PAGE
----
Tuesday 21 May
Black coral (Antipathella aperta)
What’s the World’s Favourite Species?Find out here.
Black coral fact file
- Find out more
- Print factsheet
Black coral description
The Antipathella corals belong to the group of black corals (those in the order Antipatharia), named after their dark brown or black skeletons (2). There are five species in the Antipathella group, all of which form branched structures (3) (4). Each polyp measures 0.5 to 1 millimetre across (5), and typically bears six simple tentacles arranged around a slit-like mouth (2). The skeleton is covered with a thin layer of pale, living tissue, which connects all the individual polyps (2), and the entire colony is covered with small protuberances (4) (5).Top
Black coral biology
Unlike reef-building corals, many black corals (species in the order Antipatharia), do not possess the symbiotic algae, zooxanthellae, within their tissues. They are therefore not restricted to shallow, sunlit waters where the zooxanthellae can photosynthesise, and instead are able to inhabit deep and dark waters (2).
Little information appears to be available on the biology and life history of Antipathella species, other than the New Zealand species, Antipathella fiordensis (previously known as Antipathes fiordensis). A. fiordensis has separate male and female colonies (6), unlike the majority of corals which are hermaphrodite and thus possess both male and female reproductive organs. It is thought that this species reproduces primarily by spawning; eggs and sperm are released into the water column where fertilisation takes place. The fertilised egg develops into free-swimming larvae, which soon settles and attaches itself to the substrate, establishing a new colony. Spawning is thought to occur in mid- to late-summer (6). Genetic evidence has shown that A. fiordensis reproduces primarily by sexual means, but that some asexual reproduction also occurs. In a laboratory, they have been observed reproducing asexually via “polyp bail-out” (6), whereby polyps detach themselves from a colony, and form new colonies by normal budding (7). All black coral species are known to have a relatively slow growth rate and long lifespan (8).Top
Black coral range
Antipathella aperta occurs off New Zealand (4).Top
Black coral habitat
Antipathella corals are inhabitants of temperate marine waters, and are not thought to be able to survive in water exceeding 15 degrees Celsius (3).Top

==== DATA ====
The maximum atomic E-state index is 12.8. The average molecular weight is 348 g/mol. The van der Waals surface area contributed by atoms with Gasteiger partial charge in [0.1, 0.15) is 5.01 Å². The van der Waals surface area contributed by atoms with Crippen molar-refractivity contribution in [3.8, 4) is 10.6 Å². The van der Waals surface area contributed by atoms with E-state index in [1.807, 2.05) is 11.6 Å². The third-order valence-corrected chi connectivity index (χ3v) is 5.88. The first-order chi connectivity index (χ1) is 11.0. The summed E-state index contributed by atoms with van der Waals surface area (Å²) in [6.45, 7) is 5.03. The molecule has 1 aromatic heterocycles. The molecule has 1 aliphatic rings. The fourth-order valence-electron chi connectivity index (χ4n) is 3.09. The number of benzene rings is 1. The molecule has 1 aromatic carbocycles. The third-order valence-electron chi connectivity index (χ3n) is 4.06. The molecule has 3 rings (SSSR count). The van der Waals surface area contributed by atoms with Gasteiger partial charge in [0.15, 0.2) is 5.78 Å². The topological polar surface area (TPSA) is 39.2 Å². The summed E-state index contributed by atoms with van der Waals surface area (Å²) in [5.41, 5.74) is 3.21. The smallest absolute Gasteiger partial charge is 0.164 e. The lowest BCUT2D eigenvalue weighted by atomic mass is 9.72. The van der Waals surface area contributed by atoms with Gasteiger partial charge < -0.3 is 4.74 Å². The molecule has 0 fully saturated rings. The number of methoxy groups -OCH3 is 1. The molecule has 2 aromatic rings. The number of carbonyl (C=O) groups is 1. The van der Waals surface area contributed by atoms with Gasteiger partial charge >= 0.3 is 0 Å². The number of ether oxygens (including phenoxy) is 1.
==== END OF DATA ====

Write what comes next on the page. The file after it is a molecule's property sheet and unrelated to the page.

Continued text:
Black coral status
Listed on Appendix II of CITES (1).Top
Black coral threats
Information regarding Antipathella corals specifically is lacking, but like all black corals, it is likely to be impacted by over-harvesting for the jewellery trade. Black coral is highly valued in the jewellery trade because its dark skeleton can be polished to a lustrous sheen (8). Identification of black corals in the trade down to the level of genus is difficult; therefore it is hard to determine the extent to which Antipathella species are affected by such exploitation (8). Black corals around the world are also known to be impacted by habitat degradation, and recently, a small trade in live specimens for aquariums has been reported (8).Top
Black coral conservation
Antipathella corals are listed on Appendix II of the Convention on International Trade in Endangered Species (CITES), which means that trade in this species should be carefully regulated (1).Top
Find out more
For further information on the trade in corals see:
U.S.Fish & Wildlife Service:
This information is awaiting authentication by a species expert, and will be updated as soon as possible. If you are able to help please contact:
- Asexual reproduction
- Reproduction that does not involve the formation of sex cells, such as sperm and eggs. Asexual reproduction only involves one parent, and all the offspring produced by asexual reproduction are identical to one another.
- Type of asexual reproduction in which new individuals develop from the parent organism, forming a swelling similar in appearance to a bud. The ‘bud’ slowly separates from the parent as it grows.
- Relating to corals: a coral composed of numerous genetically identical individuals (also referred to as zooids or polyps), which are produced by budding and remain physiologically connected.
- Relating to corals: the stages of development before settlement on the reef. Larvae are typically very different in appearance to adults; they are able to feed and move around but usually are unable to reproduce.